Iranian migrants stitch lips in protest

For Kurds and other ethnic and religious minorities, the war waged by the Islamic Republic of Iran is largely an invisible one.

ERBIL, Kurdistan Region (Kurdistan24) - Six Iranian migrants sewed their lips on Thursday to protest the evacuation of asylum seekers and refugees in a camp in northern France.

French authorities began demolishing the makeshift refugee camp in the outskirts of the port city Calais, known as "The Jungle” among the thousands displaced there.

Refugees have settled in Calais waiting for an opportunity to make their way into the United Kingdom through the English Channel. However, a French court last month decided that these camps are allowed to be  destroyed.

Some of the displaced reportedly sat on the roofs of their rudimentary homes to prevent demolition. Aid workers say approximately 3,000 live in the camp while official statistics state only 300 people reside there.

The small group of Iranians held up signs urging United Nations representatives to visit their camps, an act mirroring Iranian migrants in Greece and Macedonia, who in October held placards in English reading, "Will you listen now?” and “Where is our democracy?”

In a statement, Calais Town Hall said the lip sewing and protest aroused “deep emotion” yet additionally explained that there is no need for a protest. “Nothing justifies such extremes when the state has done everything to take migrants out of these undignified conditions,” the statement read.

French authorities say they will provide several heated containers near the camp and have established over 100 centers to house the growing number of immigrants. But residents of the Jungle do not give up on their dream of reaching the UK where they believe a better life awaits them. Some of the luckier ones even have family or friends in Great Britain.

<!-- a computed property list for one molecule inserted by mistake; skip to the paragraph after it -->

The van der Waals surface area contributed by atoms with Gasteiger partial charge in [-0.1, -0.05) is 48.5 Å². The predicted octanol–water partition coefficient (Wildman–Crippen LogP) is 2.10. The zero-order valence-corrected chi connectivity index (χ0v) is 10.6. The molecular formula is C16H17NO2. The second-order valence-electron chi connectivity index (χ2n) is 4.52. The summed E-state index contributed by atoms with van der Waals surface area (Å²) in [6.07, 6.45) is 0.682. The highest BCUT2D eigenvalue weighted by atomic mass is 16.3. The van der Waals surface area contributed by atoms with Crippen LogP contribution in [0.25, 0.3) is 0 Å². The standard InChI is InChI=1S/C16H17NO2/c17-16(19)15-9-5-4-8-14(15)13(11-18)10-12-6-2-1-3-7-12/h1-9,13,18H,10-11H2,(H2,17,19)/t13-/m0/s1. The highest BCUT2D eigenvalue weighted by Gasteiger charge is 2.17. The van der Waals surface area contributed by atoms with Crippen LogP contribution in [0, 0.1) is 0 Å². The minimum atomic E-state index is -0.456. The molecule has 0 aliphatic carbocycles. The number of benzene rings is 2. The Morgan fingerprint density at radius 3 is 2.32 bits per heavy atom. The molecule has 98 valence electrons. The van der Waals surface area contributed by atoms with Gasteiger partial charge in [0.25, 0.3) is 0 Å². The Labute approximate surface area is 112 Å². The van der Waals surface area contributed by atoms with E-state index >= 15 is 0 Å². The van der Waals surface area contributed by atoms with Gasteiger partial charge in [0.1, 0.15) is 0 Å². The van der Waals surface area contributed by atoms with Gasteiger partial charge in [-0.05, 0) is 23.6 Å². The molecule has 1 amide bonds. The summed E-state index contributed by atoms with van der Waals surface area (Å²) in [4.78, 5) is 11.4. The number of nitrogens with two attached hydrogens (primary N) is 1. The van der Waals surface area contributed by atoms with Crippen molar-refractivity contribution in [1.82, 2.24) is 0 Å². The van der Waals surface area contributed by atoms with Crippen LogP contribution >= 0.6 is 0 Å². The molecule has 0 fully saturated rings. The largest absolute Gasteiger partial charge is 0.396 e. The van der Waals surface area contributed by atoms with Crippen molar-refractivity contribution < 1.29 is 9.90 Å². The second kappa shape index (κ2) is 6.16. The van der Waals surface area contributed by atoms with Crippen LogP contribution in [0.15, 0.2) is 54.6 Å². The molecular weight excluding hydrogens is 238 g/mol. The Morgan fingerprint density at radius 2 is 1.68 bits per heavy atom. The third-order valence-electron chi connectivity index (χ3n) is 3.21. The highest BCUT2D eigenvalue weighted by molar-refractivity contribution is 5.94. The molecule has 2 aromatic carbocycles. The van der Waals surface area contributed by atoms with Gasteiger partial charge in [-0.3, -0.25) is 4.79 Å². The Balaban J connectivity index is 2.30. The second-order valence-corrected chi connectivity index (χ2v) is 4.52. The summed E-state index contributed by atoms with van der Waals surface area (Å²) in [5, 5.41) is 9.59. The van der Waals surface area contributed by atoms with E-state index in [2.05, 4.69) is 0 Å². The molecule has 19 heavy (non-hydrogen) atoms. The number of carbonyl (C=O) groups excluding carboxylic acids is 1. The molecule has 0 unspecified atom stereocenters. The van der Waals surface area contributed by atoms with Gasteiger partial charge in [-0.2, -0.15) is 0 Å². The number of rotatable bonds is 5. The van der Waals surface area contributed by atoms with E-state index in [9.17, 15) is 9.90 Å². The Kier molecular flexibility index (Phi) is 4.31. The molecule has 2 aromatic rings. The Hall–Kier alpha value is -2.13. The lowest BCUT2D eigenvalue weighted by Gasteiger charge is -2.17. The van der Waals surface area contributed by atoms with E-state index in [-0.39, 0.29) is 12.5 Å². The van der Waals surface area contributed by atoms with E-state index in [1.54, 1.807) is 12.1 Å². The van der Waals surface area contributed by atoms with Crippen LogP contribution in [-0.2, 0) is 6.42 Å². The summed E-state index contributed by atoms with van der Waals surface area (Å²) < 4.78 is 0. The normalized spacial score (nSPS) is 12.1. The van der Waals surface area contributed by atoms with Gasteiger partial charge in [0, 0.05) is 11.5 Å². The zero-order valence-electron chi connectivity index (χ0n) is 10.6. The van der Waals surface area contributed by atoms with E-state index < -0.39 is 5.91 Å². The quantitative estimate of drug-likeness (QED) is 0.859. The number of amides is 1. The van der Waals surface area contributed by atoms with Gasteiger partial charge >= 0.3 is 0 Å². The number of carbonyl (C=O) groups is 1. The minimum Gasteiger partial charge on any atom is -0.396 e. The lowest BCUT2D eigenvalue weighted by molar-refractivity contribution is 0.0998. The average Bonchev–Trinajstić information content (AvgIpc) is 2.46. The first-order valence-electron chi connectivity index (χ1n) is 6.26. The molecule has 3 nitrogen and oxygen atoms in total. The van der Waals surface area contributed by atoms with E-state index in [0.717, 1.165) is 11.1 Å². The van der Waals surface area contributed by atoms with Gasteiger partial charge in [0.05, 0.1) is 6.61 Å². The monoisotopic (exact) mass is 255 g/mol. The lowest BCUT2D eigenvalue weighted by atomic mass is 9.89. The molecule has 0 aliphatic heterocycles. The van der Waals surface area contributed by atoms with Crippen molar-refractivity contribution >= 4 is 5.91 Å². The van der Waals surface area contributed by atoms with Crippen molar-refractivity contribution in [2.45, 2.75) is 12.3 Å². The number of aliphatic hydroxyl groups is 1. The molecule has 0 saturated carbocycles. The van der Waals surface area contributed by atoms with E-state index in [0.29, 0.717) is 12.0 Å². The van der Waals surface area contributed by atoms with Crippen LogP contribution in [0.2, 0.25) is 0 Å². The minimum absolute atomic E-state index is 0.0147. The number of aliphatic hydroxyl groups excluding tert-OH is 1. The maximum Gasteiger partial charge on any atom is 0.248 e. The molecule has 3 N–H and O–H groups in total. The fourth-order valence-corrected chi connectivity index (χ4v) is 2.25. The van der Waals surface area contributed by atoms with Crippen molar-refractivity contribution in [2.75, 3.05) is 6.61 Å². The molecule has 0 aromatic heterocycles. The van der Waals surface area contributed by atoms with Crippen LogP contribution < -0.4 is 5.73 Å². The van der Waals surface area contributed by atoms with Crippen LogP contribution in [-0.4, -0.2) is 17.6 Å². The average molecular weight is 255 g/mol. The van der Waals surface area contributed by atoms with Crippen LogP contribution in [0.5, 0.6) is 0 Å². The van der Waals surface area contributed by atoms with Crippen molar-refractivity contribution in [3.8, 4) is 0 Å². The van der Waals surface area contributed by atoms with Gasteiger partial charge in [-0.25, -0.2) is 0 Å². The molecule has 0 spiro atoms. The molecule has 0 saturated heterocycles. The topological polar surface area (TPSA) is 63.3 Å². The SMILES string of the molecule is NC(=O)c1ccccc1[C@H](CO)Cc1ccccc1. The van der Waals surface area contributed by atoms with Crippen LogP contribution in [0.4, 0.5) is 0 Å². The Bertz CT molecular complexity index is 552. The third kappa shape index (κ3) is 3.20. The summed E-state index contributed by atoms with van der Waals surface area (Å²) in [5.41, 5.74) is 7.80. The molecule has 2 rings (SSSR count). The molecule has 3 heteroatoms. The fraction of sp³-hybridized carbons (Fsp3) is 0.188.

Many other European countries state that they will accept more refugees, particularly from war-torn countries like Syria and Iraq, as opposed to Iran.

Many Iranian Kurds are among the swelling crowds trying to find a home in Europe.

Although Iran is not experiencing a bloody civil war or insurgency, Iranian Kurds have many reasons to leave their homes and start life anew in the west. For Kurds and other ethnic and religious minorities, the war waged by the Islamic Republic of Iran is largely an invisible one.

Kajal, a 34-year-old woman from Sina (Sanandaj) fled the country with her four-year-old son and told Kurdistan24 that she is going through the indignities as a refugee because she wants her son to have a better life elsewhere when he grows up.

Pedram, a 20-year-old from Bokan, told Kurdistan24 he left because he would constantly get into trouble with religious police over his haircuts, T-shirts, and jeans, a style that does not comply with the strict Islamic dress code. “I was not into politics, but I’d constantly get into trouble."

Ebrahim is in his late twenties, holds a Master’s Degree in Civil Engineering and had a decent job in Iran. “I want to go and live a life with basic welfare. Somewhere where I can work and study in peace, have fun, and experience life. Not like in Iran, with all the shortages and where life is depressing,” he told Kurdistan24.


Reporting by Ava Homa

Editing by Karzan Sulaivany and Benjamin Kweskin